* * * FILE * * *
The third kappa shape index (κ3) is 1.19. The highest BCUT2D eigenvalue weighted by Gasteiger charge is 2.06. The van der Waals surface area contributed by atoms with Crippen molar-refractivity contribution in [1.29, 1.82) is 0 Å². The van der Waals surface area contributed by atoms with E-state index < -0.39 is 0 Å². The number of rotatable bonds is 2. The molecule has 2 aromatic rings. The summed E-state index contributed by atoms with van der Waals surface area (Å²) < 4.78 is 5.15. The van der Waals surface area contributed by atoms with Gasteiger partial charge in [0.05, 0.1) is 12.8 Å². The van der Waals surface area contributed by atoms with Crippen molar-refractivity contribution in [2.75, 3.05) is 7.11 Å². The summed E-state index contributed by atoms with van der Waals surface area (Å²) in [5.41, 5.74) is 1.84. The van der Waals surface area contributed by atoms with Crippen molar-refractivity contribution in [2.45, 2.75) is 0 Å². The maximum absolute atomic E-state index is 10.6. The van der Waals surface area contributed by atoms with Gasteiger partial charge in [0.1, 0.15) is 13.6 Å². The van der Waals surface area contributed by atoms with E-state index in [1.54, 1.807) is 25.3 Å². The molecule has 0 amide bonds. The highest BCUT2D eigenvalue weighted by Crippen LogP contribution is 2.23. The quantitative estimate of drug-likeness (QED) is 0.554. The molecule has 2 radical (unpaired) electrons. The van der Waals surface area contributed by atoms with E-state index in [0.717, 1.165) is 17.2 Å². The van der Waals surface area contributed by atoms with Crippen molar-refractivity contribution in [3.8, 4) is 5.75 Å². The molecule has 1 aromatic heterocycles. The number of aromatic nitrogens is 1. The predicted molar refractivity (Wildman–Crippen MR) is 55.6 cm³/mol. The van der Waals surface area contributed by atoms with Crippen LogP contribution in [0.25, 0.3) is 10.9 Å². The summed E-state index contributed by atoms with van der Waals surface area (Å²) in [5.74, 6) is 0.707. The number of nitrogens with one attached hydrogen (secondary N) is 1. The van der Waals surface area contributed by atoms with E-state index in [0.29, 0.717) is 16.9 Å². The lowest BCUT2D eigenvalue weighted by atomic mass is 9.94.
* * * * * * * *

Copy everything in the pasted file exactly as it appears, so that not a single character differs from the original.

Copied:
The third kappa shape index (κ3) is 1.19. The highest BCUT2D eigenvalue weighted by Gasteiger charge is 2.06. The van der Waals surface area contributed by atoms with Crippen molar-refractivity contribution in [1.29, 1.82) is 0 Å². The van der Waals surface area contributed by atoms with E-state index < -0.39 is 0 Å². The number of rotatable bonds is 2. The molecule has 2 aromatic rings. The summed E-state index contributed by atoms with van der Waals surface area (Å²) < 4.78 is 5.15. The van der Waals surface area contributed by atoms with Gasteiger partial charge in [0.05, 0.1) is 12.8 Å². The van der Waals surface area contributed by atoms with Crippen molar-refractivity contribution in [2.75, 3.05) is 7.11 Å². The summed E-state index contributed by atoms with van der Waals surface area (Å²) in [5.41, 5.74) is 1.84. The van der Waals surface area contributed by atoms with Crippen molar-refractivity contribution in [2.45, 2.75) is 0 Å². The maximum absolute atomic E-state index is 10.6. The van der Waals surface area contributed by atoms with Gasteiger partial charge in [0.1, 0.15) is 13.6 Å². The van der Waals surface area contributed by atoms with E-state index in [1.54, 1.807) is 25.3 Å². The molecule has 0 amide bonds. The highest BCUT2D eigenvalue weighted by Crippen LogP contribution is 2.23. The quantitative estimate of drug-likeness (QED) is 0.554. The molecule has 2 radical (unpaired) electrons. The van der Waals surface area contributed by atoms with E-state index in [0.717, 1.165) is 17.2 Å². The van der Waals surface area contributed by atoms with Crippen molar-refractivity contribution in [3.8, 4) is 5.75 Å². The molecule has 1 aromatic heterocycles. The number of aromatic nitrogens is 1. The predicted molar refractivity (Wildman–Crippen MR) is 55.6 cm³/mol. The van der Waals surface area contributed by atoms with Crippen LogP contribution in [0.25, 0.3) is 10.9 Å². The summed E-state index contributed by atoms with van der Waals surface area (Å²) in [5.74, 6) is 0.707. The number of nitrogens with one attached hydrogen (secondary N) is 1. The van der Waals surface area contributed by atoms with E-state index in [0.29, 0.717) is 16.9 Å². The lowest BCUT2D eigenvalue weighted by atomic mass is 9.94.